State officials are seeking to recover more than $345,000 from a former North Florida prosecutor who drew the money from a retirement account before pleading guilty to corruption charges.
The State Board of Administration, which oversees retirement funds, filed a lawsuit Monday in Leon County circuit court against Jeffrey Siegmeister, who served from 2013 to 2019 as state attorney in the 3rd Judicial Circuit in Columbia, Dixie, Hamilton, Lafayette, Madison, Suwannee, and Taylor counties.
Siegmeister, 54, pleaded guilty last year to federal conspiracy, wire fraud, and tax charges that, in part, involved allegations that he sought bribes from a defense attorney in exchange for giving favorable treatment to the attorney’s clients. The conspiracy charges related to bribery and extortion.
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Siegmeister was sentenced in October to 40 months in prison and is an inmate at a minimum-security federal prison camp in Pensacola, according to the Federal Bureau of Prisons website.
Information attached to the lawsuit said Siegmeister received four distributions, totaling $345,524, in 2020 from his 401(k)-style investment plan account in the Florida Retirement System.
The lawsuit pointed to part of the Florida Constitution that says public officials convicted of felonies “involving a breach of the public trust” forfeit their retirement benefits.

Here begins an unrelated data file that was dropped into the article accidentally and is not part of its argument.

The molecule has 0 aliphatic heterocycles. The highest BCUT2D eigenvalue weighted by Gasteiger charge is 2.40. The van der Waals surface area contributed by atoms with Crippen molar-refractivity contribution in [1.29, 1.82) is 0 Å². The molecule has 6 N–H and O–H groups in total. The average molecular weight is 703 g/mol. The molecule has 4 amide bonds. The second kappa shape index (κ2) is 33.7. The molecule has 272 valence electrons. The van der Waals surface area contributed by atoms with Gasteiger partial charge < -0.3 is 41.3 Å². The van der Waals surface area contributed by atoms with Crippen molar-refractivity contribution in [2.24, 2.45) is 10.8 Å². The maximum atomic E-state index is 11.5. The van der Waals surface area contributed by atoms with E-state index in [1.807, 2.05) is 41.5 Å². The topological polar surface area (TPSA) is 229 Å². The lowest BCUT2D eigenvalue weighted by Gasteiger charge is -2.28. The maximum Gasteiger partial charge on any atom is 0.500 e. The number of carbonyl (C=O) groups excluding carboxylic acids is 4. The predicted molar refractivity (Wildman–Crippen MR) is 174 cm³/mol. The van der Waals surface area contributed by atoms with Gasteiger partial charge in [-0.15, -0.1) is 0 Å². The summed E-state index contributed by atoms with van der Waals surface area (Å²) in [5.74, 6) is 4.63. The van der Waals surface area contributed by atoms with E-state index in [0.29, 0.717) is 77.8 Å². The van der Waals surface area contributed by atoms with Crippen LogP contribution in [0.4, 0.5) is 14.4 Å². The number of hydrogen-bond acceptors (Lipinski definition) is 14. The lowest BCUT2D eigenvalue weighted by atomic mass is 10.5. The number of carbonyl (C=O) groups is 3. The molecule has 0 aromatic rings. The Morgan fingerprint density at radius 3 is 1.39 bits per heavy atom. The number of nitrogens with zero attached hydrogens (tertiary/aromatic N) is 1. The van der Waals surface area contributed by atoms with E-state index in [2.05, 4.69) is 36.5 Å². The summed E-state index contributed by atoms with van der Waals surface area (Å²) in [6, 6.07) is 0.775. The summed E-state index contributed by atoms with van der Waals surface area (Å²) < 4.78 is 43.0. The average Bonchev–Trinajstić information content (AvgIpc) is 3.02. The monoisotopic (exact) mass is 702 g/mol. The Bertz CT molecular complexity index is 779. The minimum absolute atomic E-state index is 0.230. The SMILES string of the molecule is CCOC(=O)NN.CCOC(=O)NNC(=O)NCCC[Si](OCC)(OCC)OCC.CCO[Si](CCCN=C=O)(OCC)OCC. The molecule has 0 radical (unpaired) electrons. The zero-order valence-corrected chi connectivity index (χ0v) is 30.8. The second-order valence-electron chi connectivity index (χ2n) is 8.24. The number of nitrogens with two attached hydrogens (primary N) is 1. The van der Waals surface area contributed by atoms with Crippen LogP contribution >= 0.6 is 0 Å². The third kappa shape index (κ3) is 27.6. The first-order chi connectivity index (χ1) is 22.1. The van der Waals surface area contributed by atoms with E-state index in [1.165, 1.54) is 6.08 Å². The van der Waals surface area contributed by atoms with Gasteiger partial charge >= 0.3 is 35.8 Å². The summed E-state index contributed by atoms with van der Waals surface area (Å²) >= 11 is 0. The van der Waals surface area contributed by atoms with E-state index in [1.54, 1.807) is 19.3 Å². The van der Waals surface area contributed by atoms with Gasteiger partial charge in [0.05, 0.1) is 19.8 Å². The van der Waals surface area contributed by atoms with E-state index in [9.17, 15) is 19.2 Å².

“Defendant has therefore forfeited his right to the investment plan funds due to him based on his plea and conviction of the four federal felony crimes that were committed within the course and scope or period of his employment with his employer, the States Attorney Division (of the state Justice Administrative Commission),” the lawsuit said.
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Retirement officials sent a notice in December to Siegmeister about forfeiture of the money. The lawsuit said he did not challenge the notice or pay back the money.
A sentencing order in October also required Siegmeister to pay $518,803 in restitution related to his plea in the wire-fraud charge. Siegmeister was accused of defrauding a probate court and an estate while serving as a volunteer guardian of a man, according to a news release last year from the U.S. Department of Justice.
“While serving as the voluntary guardian, Siegmeister admitted to inflating the expenditures incurred by L.T. (the man) in a filing to the probate court and to diverting more than $500,000 in assets from L.T.’s estate to pay Siegmeister’s own personal expenditures in 2015 and 2016,” the Justice Department news release said. “Siegmeister also admitted that he had failed to report the diverted funds on his tax returns.”
The Florida Supreme Court last year revoked Siegmeister’s law license after he pleaded guilty to the charges.
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